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Journal of Arid Land

Article Title

Contrasting effects of nitrogen addition on litter decomposition in forests and grasslands in China

Authors

SU Yuan, 1 State Key Laboratory of Desert and Oasis Ecology, Xinjiang Institute of Ecology and Geography, Chinese Academy of Sciences, Urumqi 830011, China; 2 Bayanbulak Grassland Ecosystem Research Station, Xinjiang Institute of Ecology and Geography, Chinese Academy of Sciences, Bayanbulak 841314, China; 3 University of Chinese Academy of Sciences, Beijing 100049, China
MA Xiaofei, 1 State Key Laboratory of Desert and Oasis Ecology, Xinjiang Institute of Ecology and Geography, Chinese Academy of Sciences, Urumqi 830011, China; 3 University of Chinese Academy of Sciences, Beijing 100049, China
GONG Yanming, 1 State Key Laboratory of Desert and Oasis Ecology, Xinjiang Institute of Ecology and Geography, Chinese Academy of Sciences, Urumqi 830011, China; 2 Bayanbulak Grassland Ecosystem Research Station, Xinjiang Institute of Ecology and Geography, Chinese Academy of Sciences, Bayanbulak 841314, China
LI Kaihui, 1 State Key Laboratory of Desert and Oasis Ecology, Xinjiang Institute of Ecology and Geography, Chinese Academy of Sciences, Urumqi 830011, China; 2 Bayanbulak Grassland Ecosystem Research Station, Xinjiang Institute of Ecology and Geography, Chinese Academy of Sciences, Bayanbulak 841314, China; 4 Chinese Academy of Sciences Research Center for Ecology and Environment of Central Asia, Urumqi 830011, ChinaFollow
HAN Wenxuan, 1 State Key Laboratory of Desert and Oasis Ecology, Xinjiang Institute of Ecology and Geography, Chinese Academy of Sciences, Urumqi 830011, China; 5 Beijing Key Laboratory of Farmland Soil Pollution Prevention and Remediation, College of Resources and Environmental Sciences, China Agricultural University, Beijing 100193, China
LIU Xuejun, 1 State Key Laboratory of Desert and Oasis Ecology, Xinjiang Institute of Ecology and Geography, Chinese Academy of Sciences, Urumqi 830011, China; 5 Beijing Key Laboratory of Farmland Soil Pollution Prevention and Remediation, College of Resources and Environmental Sciences, China Agricultural University, Beijing 100193, ChinaFollow

Abstract

Nitrogen (N) addition has profound impacts on litter-mediated nutrient cycling. Numerous studies have reported different effects of N addition on litter decomposition, exhibiting positive, negative, or neutral effects. Previous meta-analysis of litter decomposition under N addition was mainly based on a small number of samples to allow comparisons among ecosystem types. This study presents the results of a meta-analysis incorporating data from 53 published studies (including 617 observations) across forests, grasslands, wetlands, and croplands in China, to investigate how environmental and experimental factors impact the effects of N addition on litter decomposition. Averaged across all of the studies, N addition significantly slows litter decomposition by 7.02%. Considering ecosystem types, N addition significantly accelerates litter decomposition by 3.70% and 11.22% in grasslands and wetlands, respectively, clearly inhibits litter decomposition by 14.53% in forests, and has no significant effects on litter decomposition in croplands. Regarding the accelerated litter decomposition rate in grasslands due to N addition, litter decomposition rate increases slightly with increasing rates of N addition. However, N addition slows litter decomposition in forests, but litter decomposition is at a significantly increasing rate with increasing amounts of N addition. The responses of litter decomposition to N addition are also influenced by the forms of N addition, experiential duration of N addition, humidity index, litter quality, and soil pH. In summary, N addition alters litter decomposition rate, but the direction and magnitude of the response are affected by the forms of N addition, the rate of N addition, ambient N deposition, experimental duration, and climate factors. Our study highlights the contrasting effects of N addition on litter decomposition in forests and grasslands. This finding could be used in biogeochemical models to better evaluate ecosystem carbon cycling under increasing N deposition due to the differential responses of litter decomposition to N addition rates and ecosystem types.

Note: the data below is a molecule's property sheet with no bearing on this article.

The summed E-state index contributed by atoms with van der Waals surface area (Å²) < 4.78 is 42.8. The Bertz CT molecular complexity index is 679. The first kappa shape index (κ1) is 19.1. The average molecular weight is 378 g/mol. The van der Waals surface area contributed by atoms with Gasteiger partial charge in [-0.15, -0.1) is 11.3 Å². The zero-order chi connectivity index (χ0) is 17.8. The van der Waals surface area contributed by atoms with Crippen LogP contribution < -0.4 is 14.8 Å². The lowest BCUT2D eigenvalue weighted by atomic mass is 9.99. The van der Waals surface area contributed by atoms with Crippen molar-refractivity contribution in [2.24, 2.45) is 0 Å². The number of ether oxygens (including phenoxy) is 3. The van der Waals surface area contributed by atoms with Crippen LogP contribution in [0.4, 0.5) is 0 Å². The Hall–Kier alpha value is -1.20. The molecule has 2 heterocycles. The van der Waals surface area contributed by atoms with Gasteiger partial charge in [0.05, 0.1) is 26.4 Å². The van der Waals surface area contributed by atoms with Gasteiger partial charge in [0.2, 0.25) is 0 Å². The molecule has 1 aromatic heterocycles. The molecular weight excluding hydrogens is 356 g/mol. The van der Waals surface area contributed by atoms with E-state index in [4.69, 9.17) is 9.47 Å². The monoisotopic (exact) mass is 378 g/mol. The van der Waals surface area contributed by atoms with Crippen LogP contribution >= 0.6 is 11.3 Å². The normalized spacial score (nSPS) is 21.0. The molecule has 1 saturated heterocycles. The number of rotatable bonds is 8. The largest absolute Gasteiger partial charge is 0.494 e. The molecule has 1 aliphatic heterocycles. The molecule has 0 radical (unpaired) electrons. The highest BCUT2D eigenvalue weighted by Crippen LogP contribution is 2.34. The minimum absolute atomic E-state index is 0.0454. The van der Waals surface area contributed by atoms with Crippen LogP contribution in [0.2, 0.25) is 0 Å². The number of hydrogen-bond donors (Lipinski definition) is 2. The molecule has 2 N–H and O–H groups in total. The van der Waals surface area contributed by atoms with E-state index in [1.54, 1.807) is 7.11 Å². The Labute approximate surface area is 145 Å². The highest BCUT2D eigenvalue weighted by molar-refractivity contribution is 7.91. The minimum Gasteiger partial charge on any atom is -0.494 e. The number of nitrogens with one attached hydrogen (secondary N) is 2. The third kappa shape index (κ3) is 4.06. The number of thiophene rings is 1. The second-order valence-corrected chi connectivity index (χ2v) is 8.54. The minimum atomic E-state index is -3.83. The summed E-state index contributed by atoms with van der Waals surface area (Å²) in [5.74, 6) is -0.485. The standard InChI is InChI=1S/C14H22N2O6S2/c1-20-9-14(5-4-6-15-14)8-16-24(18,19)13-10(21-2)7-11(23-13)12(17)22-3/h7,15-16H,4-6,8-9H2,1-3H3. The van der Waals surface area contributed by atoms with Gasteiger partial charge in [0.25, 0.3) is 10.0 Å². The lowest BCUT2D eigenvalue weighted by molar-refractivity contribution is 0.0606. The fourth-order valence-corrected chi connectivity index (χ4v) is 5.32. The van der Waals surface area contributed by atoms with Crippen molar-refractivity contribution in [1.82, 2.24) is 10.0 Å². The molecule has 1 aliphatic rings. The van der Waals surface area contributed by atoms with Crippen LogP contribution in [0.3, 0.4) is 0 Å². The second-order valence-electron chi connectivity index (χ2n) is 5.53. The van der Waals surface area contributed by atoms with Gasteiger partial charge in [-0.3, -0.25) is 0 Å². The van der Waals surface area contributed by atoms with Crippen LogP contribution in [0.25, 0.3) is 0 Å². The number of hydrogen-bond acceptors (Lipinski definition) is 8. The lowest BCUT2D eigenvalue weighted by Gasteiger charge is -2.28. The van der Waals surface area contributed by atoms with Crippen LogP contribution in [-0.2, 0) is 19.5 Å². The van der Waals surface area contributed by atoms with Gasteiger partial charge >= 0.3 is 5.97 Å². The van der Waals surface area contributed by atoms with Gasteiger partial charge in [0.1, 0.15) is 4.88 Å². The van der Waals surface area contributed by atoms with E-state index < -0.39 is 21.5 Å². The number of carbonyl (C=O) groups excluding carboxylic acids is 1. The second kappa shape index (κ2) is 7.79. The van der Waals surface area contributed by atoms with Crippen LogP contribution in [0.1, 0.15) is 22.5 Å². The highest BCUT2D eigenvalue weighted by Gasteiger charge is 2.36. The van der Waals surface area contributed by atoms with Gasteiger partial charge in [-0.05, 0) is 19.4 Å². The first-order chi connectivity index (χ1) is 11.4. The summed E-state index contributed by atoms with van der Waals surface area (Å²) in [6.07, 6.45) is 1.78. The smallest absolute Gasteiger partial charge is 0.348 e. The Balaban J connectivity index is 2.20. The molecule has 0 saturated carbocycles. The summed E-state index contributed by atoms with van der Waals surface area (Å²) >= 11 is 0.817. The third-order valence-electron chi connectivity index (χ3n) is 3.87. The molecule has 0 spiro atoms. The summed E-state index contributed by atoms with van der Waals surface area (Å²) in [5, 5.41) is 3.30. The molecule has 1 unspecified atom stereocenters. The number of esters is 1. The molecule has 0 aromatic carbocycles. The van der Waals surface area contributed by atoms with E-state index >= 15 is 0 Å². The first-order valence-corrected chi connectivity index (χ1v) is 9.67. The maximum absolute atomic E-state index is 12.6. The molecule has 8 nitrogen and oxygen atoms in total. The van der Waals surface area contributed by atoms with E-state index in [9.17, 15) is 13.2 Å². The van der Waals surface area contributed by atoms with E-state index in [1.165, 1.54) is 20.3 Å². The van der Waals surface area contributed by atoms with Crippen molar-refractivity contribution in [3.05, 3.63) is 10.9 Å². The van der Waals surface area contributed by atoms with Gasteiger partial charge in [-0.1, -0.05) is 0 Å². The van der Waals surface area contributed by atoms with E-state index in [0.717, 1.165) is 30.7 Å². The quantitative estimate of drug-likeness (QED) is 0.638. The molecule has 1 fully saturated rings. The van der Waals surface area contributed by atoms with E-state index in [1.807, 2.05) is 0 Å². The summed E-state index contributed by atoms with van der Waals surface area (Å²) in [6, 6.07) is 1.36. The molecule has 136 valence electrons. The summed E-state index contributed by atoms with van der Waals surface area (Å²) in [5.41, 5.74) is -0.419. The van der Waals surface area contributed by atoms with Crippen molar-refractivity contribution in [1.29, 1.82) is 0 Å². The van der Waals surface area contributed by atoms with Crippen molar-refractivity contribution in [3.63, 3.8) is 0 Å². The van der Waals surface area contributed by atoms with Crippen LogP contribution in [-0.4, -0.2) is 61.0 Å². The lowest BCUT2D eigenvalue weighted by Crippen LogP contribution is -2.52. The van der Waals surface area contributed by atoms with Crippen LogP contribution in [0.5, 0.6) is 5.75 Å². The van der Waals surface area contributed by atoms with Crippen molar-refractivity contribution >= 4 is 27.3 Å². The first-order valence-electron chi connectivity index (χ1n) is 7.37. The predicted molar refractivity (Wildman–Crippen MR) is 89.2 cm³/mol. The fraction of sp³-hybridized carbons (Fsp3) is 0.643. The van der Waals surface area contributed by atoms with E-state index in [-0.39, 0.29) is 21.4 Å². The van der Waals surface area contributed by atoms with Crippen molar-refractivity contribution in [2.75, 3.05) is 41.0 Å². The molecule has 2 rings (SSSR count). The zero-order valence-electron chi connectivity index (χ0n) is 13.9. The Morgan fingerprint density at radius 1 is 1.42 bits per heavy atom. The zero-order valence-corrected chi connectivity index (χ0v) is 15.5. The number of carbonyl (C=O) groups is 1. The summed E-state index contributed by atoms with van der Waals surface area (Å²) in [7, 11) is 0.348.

Keywords

litter decomposition rate, N addition, ambient N deposition, litter quality, meta-analysis, forests, grasslands

First Page

717

Last Page

729

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